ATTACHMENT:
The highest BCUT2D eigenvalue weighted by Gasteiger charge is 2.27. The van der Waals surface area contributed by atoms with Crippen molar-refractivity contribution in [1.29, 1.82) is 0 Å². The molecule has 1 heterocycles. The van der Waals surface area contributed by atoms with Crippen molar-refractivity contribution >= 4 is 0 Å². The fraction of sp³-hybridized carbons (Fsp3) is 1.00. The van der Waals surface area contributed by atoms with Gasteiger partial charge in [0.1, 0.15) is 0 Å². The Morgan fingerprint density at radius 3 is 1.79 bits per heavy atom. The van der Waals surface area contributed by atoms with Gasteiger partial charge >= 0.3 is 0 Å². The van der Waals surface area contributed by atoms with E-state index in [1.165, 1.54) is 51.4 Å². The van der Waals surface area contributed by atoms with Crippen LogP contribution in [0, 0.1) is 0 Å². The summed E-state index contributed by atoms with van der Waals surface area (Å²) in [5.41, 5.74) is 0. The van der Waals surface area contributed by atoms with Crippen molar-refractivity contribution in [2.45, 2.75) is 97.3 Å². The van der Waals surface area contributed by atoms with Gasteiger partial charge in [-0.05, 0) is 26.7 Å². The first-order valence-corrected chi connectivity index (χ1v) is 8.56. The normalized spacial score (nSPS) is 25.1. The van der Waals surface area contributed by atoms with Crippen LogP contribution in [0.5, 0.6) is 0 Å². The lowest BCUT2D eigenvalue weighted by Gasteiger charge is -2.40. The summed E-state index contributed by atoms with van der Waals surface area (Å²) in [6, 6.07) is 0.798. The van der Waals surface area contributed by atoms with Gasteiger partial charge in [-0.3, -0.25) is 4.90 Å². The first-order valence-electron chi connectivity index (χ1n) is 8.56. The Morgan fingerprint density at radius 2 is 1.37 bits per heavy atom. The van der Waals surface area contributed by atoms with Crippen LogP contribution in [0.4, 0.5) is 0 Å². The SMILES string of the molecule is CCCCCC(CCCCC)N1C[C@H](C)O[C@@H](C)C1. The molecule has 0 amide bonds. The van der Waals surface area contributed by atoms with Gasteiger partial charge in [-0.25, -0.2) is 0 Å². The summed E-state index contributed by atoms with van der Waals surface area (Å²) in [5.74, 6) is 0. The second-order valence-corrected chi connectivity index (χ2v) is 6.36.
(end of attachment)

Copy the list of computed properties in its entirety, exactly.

The highest BCUT2D eigenvalue weighted by Gasteiger charge is 2.27. The van der Waals surface area contributed by atoms with Crippen molar-refractivity contribution in [1.29, 1.82) is 0 Å². The molecule has 1 heterocycles. The van der Waals surface area contributed by atoms with Crippen molar-refractivity contribution >= 4 is 0 Å². The fraction of sp³-hybridized carbons (Fsp3) is 1.00. The van der Waals surface area contributed by atoms with Gasteiger partial charge in [0.1, 0.15) is 0 Å². The Morgan fingerprint density at radius 3 is 1.79 bits per heavy atom. The van der Waals surface area contributed by atoms with Gasteiger partial charge >= 0.3 is 0 Å². The van der Waals surface area contributed by atoms with E-state index in [1.165, 1.54) is 51.4 Å². The van der Waals surface area contributed by atoms with Crippen LogP contribution in [0, 0.1) is 0 Å². The summed E-state index contributed by atoms with van der Waals surface area (Å²) in [5.41, 5.74) is 0. The van der Waals surface area contributed by atoms with Crippen molar-refractivity contribution in [2.45, 2.75) is 97.3 Å². The van der Waals surface area contributed by atoms with Gasteiger partial charge in [-0.05, 0) is 26.7 Å². The first-order valence-corrected chi connectivity index (χ1v) is 8.56. The normalized spacial score (nSPS) is 25.1. The van der Waals surface area contributed by atoms with Crippen LogP contribution in [0.5, 0.6) is 0 Å². The lowest BCUT2D eigenvalue weighted by Gasteiger charge is -2.40. The summed E-state index contributed by atoms with van der Waals surface area (Å²) in [6, 6.07) is 0.798. The van der Waals surface area contributed by atoms with Gasteiger partial charge in [-0.3, -0.25) is 4.90 Å². The first-order valence-electron chi connectivity index (χ1n) is 8.56. The Morgan fingerprint density at radius 2 is 1.37 bits per heavy atom. The van der Waals surface area contributed by atoms with Crippen LogP contribution in [0.4, 0.5) is 0 Å². The SMILES string of the molecule is CCCCCC(CCCCC)N1C[C@H](C)O[C@@H](C)C1. The molecule has 0 amide bonds. The van der Waals surface area contributed by atoms with Gasteiger partial charge in [-0.25, -0.2) is 0 Å². The summed E-state index contributed by atoms with van der Waals surface area (Å²) in [5.74, 6) is 0. The second-order valence-corrected chi connectivity index (χ2v) is 6.36.